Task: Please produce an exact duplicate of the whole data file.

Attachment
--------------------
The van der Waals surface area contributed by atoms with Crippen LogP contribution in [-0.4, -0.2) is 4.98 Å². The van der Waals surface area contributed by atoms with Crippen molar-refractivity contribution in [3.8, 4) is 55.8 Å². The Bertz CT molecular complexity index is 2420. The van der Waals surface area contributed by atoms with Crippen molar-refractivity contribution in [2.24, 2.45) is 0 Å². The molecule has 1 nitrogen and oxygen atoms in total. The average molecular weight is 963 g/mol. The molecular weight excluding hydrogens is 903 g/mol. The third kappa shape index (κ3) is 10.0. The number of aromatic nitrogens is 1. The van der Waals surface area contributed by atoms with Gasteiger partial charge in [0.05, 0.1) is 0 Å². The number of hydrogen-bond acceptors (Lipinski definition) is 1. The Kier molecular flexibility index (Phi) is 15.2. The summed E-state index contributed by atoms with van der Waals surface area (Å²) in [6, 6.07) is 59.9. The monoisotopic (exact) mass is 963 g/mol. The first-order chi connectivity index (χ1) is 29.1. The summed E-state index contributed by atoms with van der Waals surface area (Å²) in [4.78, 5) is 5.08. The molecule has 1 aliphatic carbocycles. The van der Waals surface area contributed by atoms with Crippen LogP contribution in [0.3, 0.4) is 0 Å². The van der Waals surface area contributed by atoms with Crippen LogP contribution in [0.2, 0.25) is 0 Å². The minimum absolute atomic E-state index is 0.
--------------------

The van der Waals surface area contributed by atoms with Crippen LogP contribution in [-0.4, -0.2) is 4.98 Å². The van der Waals surface area contributed by atoms with Crippen molar-refractivity contribution in [3.8, 4) is 55.8 Å². The Bertz CT molecular complexity index is 2420. The van der Waals surface area contributed by atoms with Crippen molar-refractivity contribution in [2.24, 2.45) is 0 Å². The molecule has 1 nitrogen and oxygen atoms in total. The average molecular weight is 963 g/mol. The molecular weight excluding hydrogens is 903 g/mol. The third kappa shape index (κ3) is 10.0. The number of aromatic nitrogens is 1. The van der Waals surface area contributed by atoms with Gasteiger partial charge in [0.05, 0.1) is 0 Å². The number of hydrogen-bond acceptors (Lipinski definition) is 1. The Kier molecular flexibility index (Phi) is 15.2. The summed E-state index contributed by atoms with van der Waals surface area (Å²) in [6, 6.07) is 59.9. The monoisotopic (exact) mass is 963 g/mol. The first-order chi connectivity index (χ1) is 29.1. The summed E-state index contributed by atoms with van der Waals surface area (Å²) in [4.78, 5) is 5.08. The molecule has 1 aliphatic carbocycles. The van der Waals surface area contributed by atoms with Crippen LogP contribution in [0.3, 0.4) is 0 Å². The van der Waals surface area contributed by atoms with Crippen LogP contribution in [0.2, 0.25) is 0 Å². The minimum absolute atomic E-state index is 0.